Academic journal article Educational Technology & Society

Undertaking an Ecological Approach to Advance Game-Based Learning: A Case Study

Academic journal article Educational Technology & Society

Undertaking an Ecological Approach to Advance Game-Based Learning: A Case Study

Article excerpt

Introduction

There is growing willingness among teachers and administrators to use digital games in schools (Millstone, 2012). However, despite the rising number of empirical studies that report an improvement in student academic achievement and motivation as a result of using games (Barab, Pettyjohn, Gresalfi, Volk, & Solomou, 2012; Kebritchi, Hirumi, & Bai, 2010), the evidence for it in many academic domains remains slim (Young et al., 2012). It has been suggested that research studies need to consider the dynamics of teacher intervention, social contexts, classroom environments, learning activities, and the alignment of the games used to facilitate an adequate understanding of the educational value of games (Young et al., 2012). This article reports results from a case study utilizing the Play Curricular activity Reflection Discussion (PCaRD) pedagogical model (Foster, 2012) in a K-8 private school over three months. We explored the ecological conditions of how a game-based learning course can be incorporated in classrooms through partnership with teachers.

First, a literature review on game-based learning is presented. This section also describes the rationale for undertaking an ecological approach to integrate digital games in schools and the theoretical framework adopted for the current study. Second, the research question and methodology are described. Third, the results section illustrates our ecological approach, highlighting the interaction between the participating teacher as the innovator, PCaRD as the game-based learning innovation, and the participating school as the larger context. Fourth, the concluding sections discuss the benefits of the ecological approach with PCaRD for the integration of games into K-12 classrooms.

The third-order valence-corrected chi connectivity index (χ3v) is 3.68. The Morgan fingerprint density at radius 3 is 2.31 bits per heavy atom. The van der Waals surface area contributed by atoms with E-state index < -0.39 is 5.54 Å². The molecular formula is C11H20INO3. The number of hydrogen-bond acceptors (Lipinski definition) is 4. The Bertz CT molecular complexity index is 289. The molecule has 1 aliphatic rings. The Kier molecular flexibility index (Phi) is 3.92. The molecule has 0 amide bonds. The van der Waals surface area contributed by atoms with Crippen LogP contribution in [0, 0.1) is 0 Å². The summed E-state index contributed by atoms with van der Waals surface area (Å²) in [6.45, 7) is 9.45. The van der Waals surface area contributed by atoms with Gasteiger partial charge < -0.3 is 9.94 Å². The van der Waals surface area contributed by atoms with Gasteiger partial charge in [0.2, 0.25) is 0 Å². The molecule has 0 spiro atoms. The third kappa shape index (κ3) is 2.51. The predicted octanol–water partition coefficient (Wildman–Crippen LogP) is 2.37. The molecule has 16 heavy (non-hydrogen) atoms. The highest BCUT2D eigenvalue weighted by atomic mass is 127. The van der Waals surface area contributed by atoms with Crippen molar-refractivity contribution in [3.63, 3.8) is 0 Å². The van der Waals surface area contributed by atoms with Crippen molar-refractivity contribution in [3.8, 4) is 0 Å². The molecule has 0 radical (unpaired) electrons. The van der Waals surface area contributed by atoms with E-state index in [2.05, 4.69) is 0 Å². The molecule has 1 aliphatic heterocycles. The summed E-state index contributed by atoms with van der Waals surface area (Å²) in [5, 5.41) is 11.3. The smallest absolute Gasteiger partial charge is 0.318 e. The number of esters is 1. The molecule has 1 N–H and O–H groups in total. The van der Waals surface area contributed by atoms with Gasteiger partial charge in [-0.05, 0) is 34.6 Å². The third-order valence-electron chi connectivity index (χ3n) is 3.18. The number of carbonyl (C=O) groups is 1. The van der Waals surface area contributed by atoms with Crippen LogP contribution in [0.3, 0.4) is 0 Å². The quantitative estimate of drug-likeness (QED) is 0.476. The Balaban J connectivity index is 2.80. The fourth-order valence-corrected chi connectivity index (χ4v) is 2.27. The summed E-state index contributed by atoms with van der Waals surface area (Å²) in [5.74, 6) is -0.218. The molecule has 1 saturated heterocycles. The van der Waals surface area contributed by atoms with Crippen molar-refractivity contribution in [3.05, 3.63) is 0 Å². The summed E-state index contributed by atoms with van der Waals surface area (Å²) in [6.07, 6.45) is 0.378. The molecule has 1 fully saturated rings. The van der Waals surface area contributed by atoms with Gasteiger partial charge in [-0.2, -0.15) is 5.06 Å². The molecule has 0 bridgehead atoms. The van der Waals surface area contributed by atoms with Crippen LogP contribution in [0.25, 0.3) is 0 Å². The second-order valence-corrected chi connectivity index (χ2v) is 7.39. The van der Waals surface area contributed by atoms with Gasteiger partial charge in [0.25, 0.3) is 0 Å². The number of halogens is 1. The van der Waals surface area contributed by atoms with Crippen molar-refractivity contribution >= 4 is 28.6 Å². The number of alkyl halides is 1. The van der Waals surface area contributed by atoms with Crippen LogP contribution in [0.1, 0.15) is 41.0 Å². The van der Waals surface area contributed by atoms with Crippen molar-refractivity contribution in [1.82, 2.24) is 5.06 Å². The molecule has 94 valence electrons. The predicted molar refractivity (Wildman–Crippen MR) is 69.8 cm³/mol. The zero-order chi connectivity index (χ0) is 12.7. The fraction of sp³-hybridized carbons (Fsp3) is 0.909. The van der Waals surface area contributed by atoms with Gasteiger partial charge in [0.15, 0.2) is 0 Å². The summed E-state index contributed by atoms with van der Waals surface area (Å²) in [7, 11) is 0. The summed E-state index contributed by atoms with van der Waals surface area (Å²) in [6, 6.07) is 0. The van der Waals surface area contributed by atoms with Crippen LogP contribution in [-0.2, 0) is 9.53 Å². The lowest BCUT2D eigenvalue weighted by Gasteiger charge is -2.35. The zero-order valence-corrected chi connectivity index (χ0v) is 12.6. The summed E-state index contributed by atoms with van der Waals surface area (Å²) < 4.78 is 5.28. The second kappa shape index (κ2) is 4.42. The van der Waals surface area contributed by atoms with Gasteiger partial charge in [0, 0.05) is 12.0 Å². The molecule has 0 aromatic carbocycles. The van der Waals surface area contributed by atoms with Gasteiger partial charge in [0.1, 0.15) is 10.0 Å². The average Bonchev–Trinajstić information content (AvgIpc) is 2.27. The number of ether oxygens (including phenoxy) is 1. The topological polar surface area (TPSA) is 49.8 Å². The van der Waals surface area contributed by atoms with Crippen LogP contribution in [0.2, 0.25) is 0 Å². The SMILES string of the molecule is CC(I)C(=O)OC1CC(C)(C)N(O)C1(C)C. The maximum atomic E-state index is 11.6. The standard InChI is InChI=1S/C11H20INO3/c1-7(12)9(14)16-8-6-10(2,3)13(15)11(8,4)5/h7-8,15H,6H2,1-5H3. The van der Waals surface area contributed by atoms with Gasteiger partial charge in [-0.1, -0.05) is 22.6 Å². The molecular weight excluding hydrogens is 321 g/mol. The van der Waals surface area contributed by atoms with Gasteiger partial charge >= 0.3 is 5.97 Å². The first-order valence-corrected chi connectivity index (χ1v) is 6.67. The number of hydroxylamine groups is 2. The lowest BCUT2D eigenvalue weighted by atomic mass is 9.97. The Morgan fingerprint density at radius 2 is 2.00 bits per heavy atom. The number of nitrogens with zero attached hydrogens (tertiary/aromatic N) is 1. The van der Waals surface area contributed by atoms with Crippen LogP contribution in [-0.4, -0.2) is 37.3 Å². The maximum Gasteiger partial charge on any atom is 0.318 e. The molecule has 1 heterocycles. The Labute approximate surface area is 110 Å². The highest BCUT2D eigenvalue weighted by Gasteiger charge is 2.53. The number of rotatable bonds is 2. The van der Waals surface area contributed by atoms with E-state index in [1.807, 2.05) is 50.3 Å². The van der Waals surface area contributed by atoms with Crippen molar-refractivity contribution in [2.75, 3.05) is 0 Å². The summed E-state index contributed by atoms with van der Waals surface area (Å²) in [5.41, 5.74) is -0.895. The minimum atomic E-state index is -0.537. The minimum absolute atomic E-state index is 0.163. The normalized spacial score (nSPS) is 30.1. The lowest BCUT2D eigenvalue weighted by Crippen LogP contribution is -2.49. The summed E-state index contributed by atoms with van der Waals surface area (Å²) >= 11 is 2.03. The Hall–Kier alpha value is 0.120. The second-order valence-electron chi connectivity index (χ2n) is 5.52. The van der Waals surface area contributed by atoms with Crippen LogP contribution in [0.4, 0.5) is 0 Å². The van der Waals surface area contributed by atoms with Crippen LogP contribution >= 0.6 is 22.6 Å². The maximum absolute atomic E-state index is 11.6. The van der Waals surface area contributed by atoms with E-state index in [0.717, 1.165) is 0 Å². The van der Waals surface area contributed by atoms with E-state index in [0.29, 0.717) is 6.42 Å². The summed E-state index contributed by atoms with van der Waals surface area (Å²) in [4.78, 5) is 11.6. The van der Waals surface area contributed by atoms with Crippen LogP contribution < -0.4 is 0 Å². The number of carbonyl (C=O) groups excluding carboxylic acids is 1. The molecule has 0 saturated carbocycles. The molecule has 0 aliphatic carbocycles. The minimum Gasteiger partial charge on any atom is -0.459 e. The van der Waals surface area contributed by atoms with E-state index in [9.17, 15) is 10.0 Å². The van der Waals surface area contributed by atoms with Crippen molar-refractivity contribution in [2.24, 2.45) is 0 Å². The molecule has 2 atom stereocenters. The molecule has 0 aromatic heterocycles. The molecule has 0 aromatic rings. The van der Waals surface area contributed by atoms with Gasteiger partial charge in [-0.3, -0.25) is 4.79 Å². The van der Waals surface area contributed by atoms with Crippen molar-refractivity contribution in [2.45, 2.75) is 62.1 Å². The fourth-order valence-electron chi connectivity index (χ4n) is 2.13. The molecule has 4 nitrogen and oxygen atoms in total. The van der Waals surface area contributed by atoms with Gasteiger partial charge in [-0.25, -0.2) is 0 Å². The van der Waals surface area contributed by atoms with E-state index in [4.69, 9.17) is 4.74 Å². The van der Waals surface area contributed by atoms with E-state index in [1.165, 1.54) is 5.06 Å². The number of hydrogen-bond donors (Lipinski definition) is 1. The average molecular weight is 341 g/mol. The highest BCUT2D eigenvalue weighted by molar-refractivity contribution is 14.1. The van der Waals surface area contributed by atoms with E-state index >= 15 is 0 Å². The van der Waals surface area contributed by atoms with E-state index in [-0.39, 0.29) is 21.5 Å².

Literature overview

Trends in game-based learning

Current trends suggest that many classroom-based game studies examine the effects of games on student achievement and motivation (Kebritchi et al., 2010; Papastergiou, 2009; Tobias & Fletcher, 2012). For instance, Kebritchi and colleagues (2010) examined high school students' mathematics achievement after using the game Dimension M and found gains from pretest to posttest. Papastergiou (2009) assessed and found significant effectiveness of a computer game called LearnMem1 on high school students' knowledge of and motivation to learn computer memory concepts.

Conversely, game studies conducted afterschool focus their attention on interpreting the process of student learning through games (Foster, 2011; Squire, DeVane, & Durga, 2008). For instance, Foster (2011) used RCT3 and showed middle school students' development of motivational valuing and disciplinary knowledge construction for microeconomics principles associated with operating a business. Squire and colleagues (2008) used Civilization III and showed how learning in games motivated disengaged high school students, leading to an interest in academic practices and development of world-history knowledge. Studies in both settings indicated the appeal of digital game-based learning for improving student learning and motivation; however, neither the in-school or afterschool studies explored the role of classroom dynamics or teachers in these learning environments.

Some recent studies have indicated that teachers have the potential to augment the effect of games on students' interdisciplinary knowledge construction and motivation to learn (Barab et al., 2012; Silseth, 2012). For instance, Silseth (2012) examined how the interactional episodes of one high school student with his peers and a teacher in a gaming context contributed to his understanding of the multifaceted nature of the Israeli-Palestinian conflict. Barab and colleagues (2012) described the role of one teacher facilitating two curricula (game-based versus story-based) on persuasive writing and its impact on student engagement with the topic. In both studies, teachers were knowledgeable about the game and used it as a resource to support students. …

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